Campus press freedom woes raised amid viral UST’s photo takedown order

February 21, 2024 - 4:52 PM
1866
Photo from TomasinoWeb

An order to take down a campus publication’s photo that went viral on social media has put University of Santo Tomas’ administration in hot water.

The controversial photo published by TomasinoWeb showed students wearing their “type B” uniform outside a convenience store. It gained popularity when online users started to notice the similarities between the College of Information and Computing Sciences’ type B uniform and the uniform of 7-Eleven staff.

UST’s Office of Student Affairs (OSA) subsequently ordered the student publication to take the photo down after it gained online traction, citing that it insinuated “public ridicule”.

Journalist and journalism instructor Leo Laparan II, who has since resigned as TomasinoWeb’s adviser following the deletion order, told The Varsitarian that he and the student media organization were forced to follow as they were threatened by the UST admin with sanctions.

On Monday, OSA has put TomasinoWeb’s social media operations on hold after Laparan’s resignation.

Censorship

Several Filipinos online spoke up against media censorship and brought up the importance of hearing out the student body.

“Complete and utter censorship,” said an X user.

“No one was offended but you. Learn to take a joke. Do you think wearing the same colors of a 7-11 worker is something to be ashamed of?” another added.

Other Thomasian community members online also said that the takedown order has caused the photo to gain more traction.

“It’s very ironic that the UST admin tried to repress this for it to blow up even more. I’m here for it,” the X user said.

The photo has since circulated across social media platforms and opened talks about media censorship.

“At the tertiary level, all student publications must have editorial independence and autonomy. Editorial decisions should not be beholden to any school admin body,” wrote an X user.

“School Publications should be independent from any administration influence and control, this is the essence of press freedom, no bias, just truth in information,” said another.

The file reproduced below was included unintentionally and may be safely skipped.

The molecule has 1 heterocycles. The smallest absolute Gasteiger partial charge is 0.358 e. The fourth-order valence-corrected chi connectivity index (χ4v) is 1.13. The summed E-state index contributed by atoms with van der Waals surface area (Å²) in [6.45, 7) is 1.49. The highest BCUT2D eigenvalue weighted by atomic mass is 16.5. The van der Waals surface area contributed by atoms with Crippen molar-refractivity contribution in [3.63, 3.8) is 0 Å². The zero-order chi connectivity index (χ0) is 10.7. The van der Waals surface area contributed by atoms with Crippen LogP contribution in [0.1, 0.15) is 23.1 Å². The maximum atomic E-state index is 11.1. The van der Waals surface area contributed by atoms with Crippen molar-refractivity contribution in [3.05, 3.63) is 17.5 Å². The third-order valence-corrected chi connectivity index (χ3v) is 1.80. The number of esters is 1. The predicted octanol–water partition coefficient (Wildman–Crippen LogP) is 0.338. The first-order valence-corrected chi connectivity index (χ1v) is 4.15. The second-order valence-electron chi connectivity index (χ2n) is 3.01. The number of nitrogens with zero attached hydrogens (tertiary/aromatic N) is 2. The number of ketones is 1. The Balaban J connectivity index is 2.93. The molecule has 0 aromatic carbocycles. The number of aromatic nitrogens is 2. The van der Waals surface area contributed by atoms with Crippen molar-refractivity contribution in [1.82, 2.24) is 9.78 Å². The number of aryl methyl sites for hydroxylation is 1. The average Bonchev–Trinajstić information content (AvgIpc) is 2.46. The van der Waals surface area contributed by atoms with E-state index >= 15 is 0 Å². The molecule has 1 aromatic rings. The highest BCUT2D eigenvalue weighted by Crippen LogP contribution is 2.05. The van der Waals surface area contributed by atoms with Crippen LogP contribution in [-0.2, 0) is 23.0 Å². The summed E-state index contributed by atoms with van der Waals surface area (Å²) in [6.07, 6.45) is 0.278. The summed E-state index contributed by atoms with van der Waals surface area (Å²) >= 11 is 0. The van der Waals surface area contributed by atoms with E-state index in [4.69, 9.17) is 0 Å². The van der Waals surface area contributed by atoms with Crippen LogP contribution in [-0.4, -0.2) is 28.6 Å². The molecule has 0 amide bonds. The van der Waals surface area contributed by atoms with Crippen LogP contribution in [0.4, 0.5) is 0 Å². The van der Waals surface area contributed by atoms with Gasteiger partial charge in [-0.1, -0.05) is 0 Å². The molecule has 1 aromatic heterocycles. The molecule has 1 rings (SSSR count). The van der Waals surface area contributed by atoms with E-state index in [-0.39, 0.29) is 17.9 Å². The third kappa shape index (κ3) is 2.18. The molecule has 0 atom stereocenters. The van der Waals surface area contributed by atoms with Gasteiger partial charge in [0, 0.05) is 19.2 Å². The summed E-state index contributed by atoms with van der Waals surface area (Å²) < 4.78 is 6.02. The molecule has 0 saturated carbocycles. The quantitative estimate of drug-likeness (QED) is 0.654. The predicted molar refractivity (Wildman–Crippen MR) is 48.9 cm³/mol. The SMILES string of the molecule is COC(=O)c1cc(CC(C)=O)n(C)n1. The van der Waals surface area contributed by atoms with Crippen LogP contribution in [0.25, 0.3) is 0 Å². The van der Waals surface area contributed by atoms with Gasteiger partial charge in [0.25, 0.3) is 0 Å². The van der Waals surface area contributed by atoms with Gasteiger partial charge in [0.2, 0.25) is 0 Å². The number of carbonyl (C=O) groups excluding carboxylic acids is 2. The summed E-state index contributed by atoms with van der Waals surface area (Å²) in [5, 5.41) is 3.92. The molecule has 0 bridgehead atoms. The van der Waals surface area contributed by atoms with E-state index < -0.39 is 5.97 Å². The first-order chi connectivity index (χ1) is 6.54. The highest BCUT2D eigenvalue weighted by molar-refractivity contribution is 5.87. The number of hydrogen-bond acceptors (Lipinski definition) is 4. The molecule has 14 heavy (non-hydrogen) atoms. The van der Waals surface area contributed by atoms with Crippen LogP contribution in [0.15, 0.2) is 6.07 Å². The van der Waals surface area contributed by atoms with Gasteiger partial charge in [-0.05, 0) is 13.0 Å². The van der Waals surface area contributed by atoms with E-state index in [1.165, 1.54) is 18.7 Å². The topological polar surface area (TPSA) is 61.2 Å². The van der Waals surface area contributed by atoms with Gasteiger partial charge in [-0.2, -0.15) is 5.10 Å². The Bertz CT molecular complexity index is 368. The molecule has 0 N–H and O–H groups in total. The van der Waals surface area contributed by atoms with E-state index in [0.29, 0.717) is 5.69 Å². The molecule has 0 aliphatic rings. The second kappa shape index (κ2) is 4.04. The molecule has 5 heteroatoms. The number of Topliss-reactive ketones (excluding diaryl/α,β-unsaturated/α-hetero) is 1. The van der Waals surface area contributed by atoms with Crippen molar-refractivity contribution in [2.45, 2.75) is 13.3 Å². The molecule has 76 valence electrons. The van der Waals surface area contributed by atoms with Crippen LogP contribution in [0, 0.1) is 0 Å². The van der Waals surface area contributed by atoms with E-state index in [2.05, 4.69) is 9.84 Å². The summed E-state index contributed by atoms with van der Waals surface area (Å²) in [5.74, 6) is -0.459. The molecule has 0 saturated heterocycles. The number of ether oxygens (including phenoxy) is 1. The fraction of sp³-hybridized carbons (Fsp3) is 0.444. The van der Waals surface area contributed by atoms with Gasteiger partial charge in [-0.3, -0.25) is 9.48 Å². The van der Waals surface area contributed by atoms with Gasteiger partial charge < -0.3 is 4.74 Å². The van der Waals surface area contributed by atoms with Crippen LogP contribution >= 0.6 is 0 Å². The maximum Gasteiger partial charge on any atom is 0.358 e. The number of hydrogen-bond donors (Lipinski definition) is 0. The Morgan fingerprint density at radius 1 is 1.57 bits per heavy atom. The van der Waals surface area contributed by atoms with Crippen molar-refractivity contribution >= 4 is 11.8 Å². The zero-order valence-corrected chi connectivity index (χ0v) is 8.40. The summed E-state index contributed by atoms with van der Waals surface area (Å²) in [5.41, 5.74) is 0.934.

Some Thomasian student organizations stood in solidarity with TomasinoWeb.

UST Journalism Society defended the publication of the photo and said that it was “nothing but a witty and humorous take on the ‘Type B’ uniform”.

The organization also decried how this incident “speaks volumes about official culture in the university”.

One Thomasian related to the controversy more personally, as they wrote online about their arduous fight to champion students’ rights in UST.

“This has been a very emotional day for me, seeing people speak up and talk about the plights of student organizations. People spent years—and I personally have dedicated A DECADE of my life fighting for students rights in the university,” an X user posted.

Thomasian alumni, on the other hand, released a statement calling for accountability from the university. 

It said that this issue is “a symptom of a much more malignant disease in UST” and is a part of a “systemic problem of campus repression”, which they said needs to “end now”.

Meanwhile, UST Public Affairs said that it is working to resolve the issue.

“With regard to the concerns regarding the student organization TomasinoWeb, collaborative efforts are being undertaken to resolve the matter,” the UST Public Affairs said in an email response to Philstar.com.

Interaksyon has also sought comment from 7-Eleven, tagged in the controversy. This story will be updated with its response.